When Tsar Peter I the Great traveled to the Netherlands in 1699 to gain more shipbuilding experience, he recognized that Russia needed its own flag for the Navy. The flag should resemble the flag of the Netherlands but use colors from Russia. At that time the flag of the Netherlands had 3 horizontal stripes that were orange, white, and blue, after 1630 the colors changed to red, white, and blue. The flag was first allowed to be used on May 7, 1883. When the Bolsheviks seized power in 1917, they changed the national flag. On August 22, 1991 the white-blue-red tri-color flag was chosen again to be the Russian National Flag.
The flag of Russia is a tri-colored flag with three equal large horizontal stripes: white on top, blue in the middle and red on the bottom. The Trikolore (tri-color) of panslawischen (Pan-Slavic colors – red, blue and white) colors are used also in the flags of many other Slavic nations.
There is no official interpretation, or law for what the three colors of the Russian Flag stand for, so there are various interpretations. The most widespread relates to European Heraldry: white stands for nobility and openness, blue symbolizes loyalty and chastity, and red for courage, magnanimity, generosity, and love. There is also an interpretation that is geographical: each of these regions stood for a color: Red = Velikaya Rus (Great Rus – the western part of present-day Russia), White = Belaya Rus (Belarus), and Blue = Malaya Rus (Little Russia – part of present-day Ukraine).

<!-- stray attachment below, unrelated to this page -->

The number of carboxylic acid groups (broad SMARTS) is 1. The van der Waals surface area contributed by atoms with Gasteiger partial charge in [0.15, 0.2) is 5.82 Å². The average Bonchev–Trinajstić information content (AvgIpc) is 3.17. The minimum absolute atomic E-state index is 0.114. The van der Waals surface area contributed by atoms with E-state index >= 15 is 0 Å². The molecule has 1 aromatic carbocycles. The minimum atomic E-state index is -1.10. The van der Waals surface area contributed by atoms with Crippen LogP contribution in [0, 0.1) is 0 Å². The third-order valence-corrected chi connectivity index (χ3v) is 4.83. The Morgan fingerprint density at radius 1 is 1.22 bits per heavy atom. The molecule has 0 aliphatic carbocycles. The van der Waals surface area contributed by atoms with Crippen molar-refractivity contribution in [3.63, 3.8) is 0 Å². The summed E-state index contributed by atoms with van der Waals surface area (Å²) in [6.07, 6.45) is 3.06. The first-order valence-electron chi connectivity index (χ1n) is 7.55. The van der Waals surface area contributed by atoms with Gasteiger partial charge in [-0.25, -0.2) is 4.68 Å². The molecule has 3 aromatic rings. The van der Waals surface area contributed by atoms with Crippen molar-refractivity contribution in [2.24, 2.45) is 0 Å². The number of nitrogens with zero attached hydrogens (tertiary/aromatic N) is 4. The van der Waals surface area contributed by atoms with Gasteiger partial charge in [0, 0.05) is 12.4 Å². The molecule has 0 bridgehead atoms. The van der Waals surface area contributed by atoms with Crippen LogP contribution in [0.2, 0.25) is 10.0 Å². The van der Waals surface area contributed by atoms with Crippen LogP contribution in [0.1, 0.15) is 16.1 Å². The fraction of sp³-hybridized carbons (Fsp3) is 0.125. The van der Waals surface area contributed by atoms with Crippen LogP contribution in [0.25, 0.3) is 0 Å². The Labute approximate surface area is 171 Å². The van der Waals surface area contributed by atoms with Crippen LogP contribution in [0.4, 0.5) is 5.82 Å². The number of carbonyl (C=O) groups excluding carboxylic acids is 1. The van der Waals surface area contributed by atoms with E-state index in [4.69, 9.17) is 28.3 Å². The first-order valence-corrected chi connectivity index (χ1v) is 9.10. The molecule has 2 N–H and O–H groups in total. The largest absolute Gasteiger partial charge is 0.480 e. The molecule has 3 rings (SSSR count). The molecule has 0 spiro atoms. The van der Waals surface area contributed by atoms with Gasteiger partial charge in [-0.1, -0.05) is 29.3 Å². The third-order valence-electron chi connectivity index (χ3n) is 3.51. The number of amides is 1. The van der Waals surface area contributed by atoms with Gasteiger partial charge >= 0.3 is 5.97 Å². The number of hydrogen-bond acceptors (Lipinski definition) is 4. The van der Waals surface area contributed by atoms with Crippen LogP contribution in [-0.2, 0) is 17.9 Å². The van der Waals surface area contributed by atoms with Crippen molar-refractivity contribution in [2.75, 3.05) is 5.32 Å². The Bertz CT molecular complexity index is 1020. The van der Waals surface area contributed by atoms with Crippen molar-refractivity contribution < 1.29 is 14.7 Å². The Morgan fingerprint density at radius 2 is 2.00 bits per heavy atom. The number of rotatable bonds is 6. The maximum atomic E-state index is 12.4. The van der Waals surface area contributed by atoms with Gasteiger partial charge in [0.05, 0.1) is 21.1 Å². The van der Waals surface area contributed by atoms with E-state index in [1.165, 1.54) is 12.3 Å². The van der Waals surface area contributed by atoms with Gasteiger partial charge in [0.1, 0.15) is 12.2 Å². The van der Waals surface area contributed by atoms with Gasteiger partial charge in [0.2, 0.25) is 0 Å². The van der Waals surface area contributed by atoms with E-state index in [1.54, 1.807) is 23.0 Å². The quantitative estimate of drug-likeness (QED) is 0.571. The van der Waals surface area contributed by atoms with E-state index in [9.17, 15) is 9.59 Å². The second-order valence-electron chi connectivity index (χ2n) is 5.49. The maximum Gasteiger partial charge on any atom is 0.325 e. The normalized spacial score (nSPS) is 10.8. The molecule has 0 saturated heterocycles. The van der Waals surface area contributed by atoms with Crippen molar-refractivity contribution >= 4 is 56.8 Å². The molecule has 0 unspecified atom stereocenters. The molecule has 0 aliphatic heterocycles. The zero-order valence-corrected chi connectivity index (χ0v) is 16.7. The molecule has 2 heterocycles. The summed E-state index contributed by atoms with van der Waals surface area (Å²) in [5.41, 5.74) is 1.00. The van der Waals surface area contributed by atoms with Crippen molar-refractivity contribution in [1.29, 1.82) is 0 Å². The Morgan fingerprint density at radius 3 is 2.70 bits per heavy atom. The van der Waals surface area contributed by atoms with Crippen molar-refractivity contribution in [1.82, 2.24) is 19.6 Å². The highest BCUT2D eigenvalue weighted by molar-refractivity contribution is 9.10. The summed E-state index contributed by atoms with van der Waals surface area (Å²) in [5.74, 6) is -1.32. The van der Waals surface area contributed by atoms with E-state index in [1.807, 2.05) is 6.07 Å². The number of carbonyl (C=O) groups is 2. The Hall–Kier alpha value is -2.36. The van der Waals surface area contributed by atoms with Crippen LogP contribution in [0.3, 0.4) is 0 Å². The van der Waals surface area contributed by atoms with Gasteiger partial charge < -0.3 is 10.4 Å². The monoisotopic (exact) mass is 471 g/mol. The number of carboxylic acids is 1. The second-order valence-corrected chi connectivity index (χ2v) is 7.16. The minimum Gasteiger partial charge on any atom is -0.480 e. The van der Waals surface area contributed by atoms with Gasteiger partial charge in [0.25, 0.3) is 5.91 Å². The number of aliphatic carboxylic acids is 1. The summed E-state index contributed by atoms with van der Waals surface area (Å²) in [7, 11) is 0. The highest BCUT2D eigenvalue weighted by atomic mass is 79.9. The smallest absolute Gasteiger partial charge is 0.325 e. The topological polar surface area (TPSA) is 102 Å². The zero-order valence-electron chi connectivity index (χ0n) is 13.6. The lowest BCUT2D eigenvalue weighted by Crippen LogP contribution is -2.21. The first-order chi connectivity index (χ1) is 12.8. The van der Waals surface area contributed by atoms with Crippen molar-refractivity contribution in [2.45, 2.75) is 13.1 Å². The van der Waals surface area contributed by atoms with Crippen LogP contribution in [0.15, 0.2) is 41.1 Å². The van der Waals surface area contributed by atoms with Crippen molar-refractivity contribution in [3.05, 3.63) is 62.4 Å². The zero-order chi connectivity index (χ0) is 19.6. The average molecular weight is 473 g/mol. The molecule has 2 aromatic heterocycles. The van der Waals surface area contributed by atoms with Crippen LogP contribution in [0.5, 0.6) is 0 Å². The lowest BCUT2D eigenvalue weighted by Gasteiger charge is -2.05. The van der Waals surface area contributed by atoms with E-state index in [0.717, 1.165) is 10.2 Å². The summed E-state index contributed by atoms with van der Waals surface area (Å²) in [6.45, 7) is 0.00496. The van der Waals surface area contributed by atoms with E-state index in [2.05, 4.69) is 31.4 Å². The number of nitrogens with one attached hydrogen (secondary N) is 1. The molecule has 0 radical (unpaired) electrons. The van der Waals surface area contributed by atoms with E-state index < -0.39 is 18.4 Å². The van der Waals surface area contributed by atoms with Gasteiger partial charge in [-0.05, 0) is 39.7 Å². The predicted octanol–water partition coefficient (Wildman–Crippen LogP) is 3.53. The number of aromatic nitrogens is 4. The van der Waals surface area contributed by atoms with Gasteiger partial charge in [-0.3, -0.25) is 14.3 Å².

Peter I the Great also gave another flag to the Country: the so-called Imperial Flag of Russia. It consists of a blue St. Andrews cross on a white background. This flag was used alternatively with the tri-colored flag. The flag is still used as the flag of the Russian Navy.